On appeal Dyson first challenges the denial of his motion for judgment on the pleadings. He says that the Postal Service’s answer shows that the Service discriminated against him based on his race and sex because it admitted that it cancelled his overtime shift but not Garton’s. He further contends that the Service violated Federal Rule of Civil Procedure Rule 8(b) by admitting part of one allegation in his complaint but not another part. Both arguments are wrong. The judge properly denied Dyson’s motion because the Postal Service denied that sex or race motivated the divergent treatment of Dyson’s and Garton’s overtime schedules. Thus, the pleadings do not show that the Postal Service discriminated against Dyson. See St. Mary’s Honor Ctr. v. Hicks, 509 U.S. 502, 511, 113 S.Ct. 2742, 125 L.Ed.2d 407 (1993); Unite Here Local 1 v. Hyatt Corp., 862 F.3d 588, 595 (7th Cir. 2017). Further, the Postal Service’s answer complied with Rule 8(b) by meeting the requirements of its fourth subprovision: “A party that intends in good faith to deny only part of an allegation must admit the part that is true and deny the rest.” Fed. R. Civ. P. 8(b)(4).

Dyson also contests the entry of summary judgment on his claims that the Service discriminated against him based on his race and sex by cancelling his overtime shift. He offers three arguments. First, he repeats that the Service cancelled his overtime shift but not Garton’s, and he maintains that they were similarly situated because they were both mechanics in the Gary facility’s maintenance department and took unscheduled days off before scheduled overtime shifts. Second, he contends that the favorable settlement of his grievance is evidence of discrimination. Third, he argues that his union president’s assertion that “feminist favoritism” explained Garton’s opportunity to work overtime would allow a reasonable factfinder to find discrimination.

None of these arguments undermines the entry of summary judgment. First, Garton is not a suitable comparator to Dyson. Unlike Dyson, Garton was not “on leave” the day preceding her overtime shift, so the part of the union contract requiring that the Postal Service pass over for overtime those on leave did not apply to her as it did to him. See David v. Bd. of Trustees of Cmty. Coll. Dist. No. 508, 846 F.3d 216, 225–27 (7th Cir. 2017). Second, the settlement of Dyson’s grievance was not accompanied by any explanation, so a factfinder could only speculate whether the settlement is evidence that race or sex animus motivated the Service’s cancellation of his overtime shift. Finally, the lay opinion of Dyson’s union representative is inadmissible under Federal Rule of Evidence 701 because the record contains no basis for his opinion.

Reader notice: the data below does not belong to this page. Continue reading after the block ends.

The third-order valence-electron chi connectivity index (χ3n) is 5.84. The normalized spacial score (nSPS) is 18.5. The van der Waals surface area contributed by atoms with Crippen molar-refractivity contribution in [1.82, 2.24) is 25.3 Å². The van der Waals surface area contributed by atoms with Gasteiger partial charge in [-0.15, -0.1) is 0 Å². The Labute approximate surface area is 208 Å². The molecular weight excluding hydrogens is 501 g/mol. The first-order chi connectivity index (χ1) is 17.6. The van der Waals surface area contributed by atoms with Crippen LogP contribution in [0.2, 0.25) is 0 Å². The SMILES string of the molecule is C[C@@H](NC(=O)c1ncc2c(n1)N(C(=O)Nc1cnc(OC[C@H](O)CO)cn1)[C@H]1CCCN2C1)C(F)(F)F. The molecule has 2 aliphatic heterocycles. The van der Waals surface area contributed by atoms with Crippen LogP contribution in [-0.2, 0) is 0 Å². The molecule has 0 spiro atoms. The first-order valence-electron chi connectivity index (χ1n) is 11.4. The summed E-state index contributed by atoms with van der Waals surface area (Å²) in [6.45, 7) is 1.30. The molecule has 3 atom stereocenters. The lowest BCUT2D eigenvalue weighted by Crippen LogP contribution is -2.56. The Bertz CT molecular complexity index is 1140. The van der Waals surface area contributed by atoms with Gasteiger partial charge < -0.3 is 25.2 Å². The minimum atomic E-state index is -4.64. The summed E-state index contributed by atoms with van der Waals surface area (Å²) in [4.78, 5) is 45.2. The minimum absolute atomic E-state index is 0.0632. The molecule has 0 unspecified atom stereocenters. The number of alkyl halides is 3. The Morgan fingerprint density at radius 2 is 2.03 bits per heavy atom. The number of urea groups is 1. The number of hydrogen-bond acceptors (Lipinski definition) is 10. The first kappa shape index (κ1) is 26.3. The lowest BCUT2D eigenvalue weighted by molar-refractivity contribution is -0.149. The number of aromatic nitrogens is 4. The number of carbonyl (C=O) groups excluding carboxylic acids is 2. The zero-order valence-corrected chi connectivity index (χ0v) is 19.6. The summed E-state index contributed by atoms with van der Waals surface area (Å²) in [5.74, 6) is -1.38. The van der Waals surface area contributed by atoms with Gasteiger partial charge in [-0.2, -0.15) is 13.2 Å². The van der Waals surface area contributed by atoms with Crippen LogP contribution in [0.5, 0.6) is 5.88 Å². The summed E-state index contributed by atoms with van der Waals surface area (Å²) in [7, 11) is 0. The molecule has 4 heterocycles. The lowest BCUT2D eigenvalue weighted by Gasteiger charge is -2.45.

Dyson next addresses his remaining claims about harassment and retaliation. He asserts that a reasonable factfinder could conclude that the Postal Service harassed him by requiring medical documentation for his sick-leave absences. But the district court correctly ruled that Dyson presented no evidence that this requirement was based on his race or sex. See Poullard v. McDonald, 829 F.3d 844, 859 (7th Cir. 2016). That leaves his retaliation claim. Dyson contends that, by designating him as absent without leave during his three sick days (after he did not timely supply a medical note), Thompson retaliated for the EEOC charge that he filed three years earlier. But no reasonable factfinder could conclude Dyson’s EEOC charge motivated Thompson’s action. See Univ. of Tex. Sw. Med. Ctr. v. Nassar, 570 U.S. 338, 360, 133 S.Ct. 2517, 186 L.Ed.2d 503 (2013). The three-year time span is too substantial to infer retaliation. See Clark Cty. Sch. Dist. v. Breeden, 532 U.S. 268, 274, 121 S.Ct. 1508, 149 L.Ed.2d 509 (2001) (concluding that 20-month gap between protected activity and adverse action “suggests, by itself, no causality at all”). Moreover, the Postal Service’s unrebutted reason for treating him as absent without leave—that he did not turn in a medical note by the time Thompson specified—is not “fishy enough to support an inference that the real reason must be discriminatory.” Loudermilk v. Best Pallet Co., LLC, 636 F.3d 312, 315 (7th Cir. 2011).

Dyson makes two final arguments. First, he contends that the magistrate judge did not draw all reasonable inferences in his favor when ruling on the motion for summary judgment. But our review is de novo, Austin v. Walgreen Co., 885 F.3d 1085, 1087 (7th Cir. 2018), and we have drawn all reasonable inferences in Dyson’s favor without deferring to the judge’s interpretation of the record. Second, he asserts that the Postal Service did not respond to his statement of additional facts and therefore the judge erred by not deeming them “admitted.” But Dyson did not provide a “Statement of Genuine Disputes,” as required by the district court’s Local Rule 56–1(b)(2). Consequently, the judge did not abuse his discretion in choosing to consider only those facts in Dyson’s submission that were supported by the record. “How strictly to apply a local rule is left to the district court’s sound discretion.” Hummel v. St. Joseph Cty. Bd. of Comm’rs, 817 F.3d 1010, 1017 (7th Cir. 2016).

We have considered Dyson’s other arguments, and none has merit.